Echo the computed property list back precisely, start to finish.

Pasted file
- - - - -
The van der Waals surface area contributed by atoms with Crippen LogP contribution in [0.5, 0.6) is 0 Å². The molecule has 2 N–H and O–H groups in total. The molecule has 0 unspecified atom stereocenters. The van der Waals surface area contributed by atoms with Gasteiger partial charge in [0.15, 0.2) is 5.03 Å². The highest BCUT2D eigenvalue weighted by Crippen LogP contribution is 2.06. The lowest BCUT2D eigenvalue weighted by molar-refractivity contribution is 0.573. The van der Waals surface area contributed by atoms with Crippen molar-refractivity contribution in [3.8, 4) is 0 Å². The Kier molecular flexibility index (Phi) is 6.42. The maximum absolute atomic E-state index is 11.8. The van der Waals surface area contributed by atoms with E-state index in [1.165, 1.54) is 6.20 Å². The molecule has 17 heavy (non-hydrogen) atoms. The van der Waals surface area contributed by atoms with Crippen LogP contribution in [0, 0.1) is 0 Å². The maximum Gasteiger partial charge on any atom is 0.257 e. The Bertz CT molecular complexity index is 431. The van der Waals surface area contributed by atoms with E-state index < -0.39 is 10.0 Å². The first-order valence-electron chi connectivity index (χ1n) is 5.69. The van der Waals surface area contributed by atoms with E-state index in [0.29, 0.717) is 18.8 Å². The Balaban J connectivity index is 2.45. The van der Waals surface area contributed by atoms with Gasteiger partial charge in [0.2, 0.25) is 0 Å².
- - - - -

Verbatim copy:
The van der Waals surface area contributed by atoms with Crippen LogP contribution in [0.5, 0.6) is 0 Å². The molecule has 2 N–H and O–H groups in total. The molecule has 0 unspecified atom stereocenters. The van der Waals surface area contributed by atoms with Gasteiger partial charge in [0.15, 0.2) is 5.03 Å². The highest BCUT2D eigenvalue weighted by Crippen LogP contribution is 2.06. The lowest BCUT2D eigenvalue weighted by molar-refractivity contribution is 0.573. The van der Waals surface area contributed by atoms with Crippen molar-refractivity contribution in [3.8, 4) is 0 Å². The Kier molecular flexibility index (Phi) is 6.42. The maximum absolute atomic E-state index is 11.8. The van der Waals surface area contributed by atoms with E-state index in [1.165, 1.54) is 6.20 Å². The molecule has 17 heavy (non-hydrogen) atoms. The van der Waals surface area contributed by atoms with Crippen LogP contribution in [0, 0.1) is 0 Å². The maximum Gasteiger partial charge on any atom is 0.257 e. The Bertz CT molecular complexity index is 431. The van der Waals surface area contributed by atoms with E-state index < -0.39 is 10.0 Å². The first-order valence-electron chi connectivity index (χ1n) is 5.69. The van der Waals surface area contributed by atoms with E-state index in [0.29, 0.717) is 18.8 Å². The Balaban J connectivity index is 2.45. The van der Waals surface area contributed by atoms with Gasteiger partial charge in [0.2, 0.25) is 0 Å².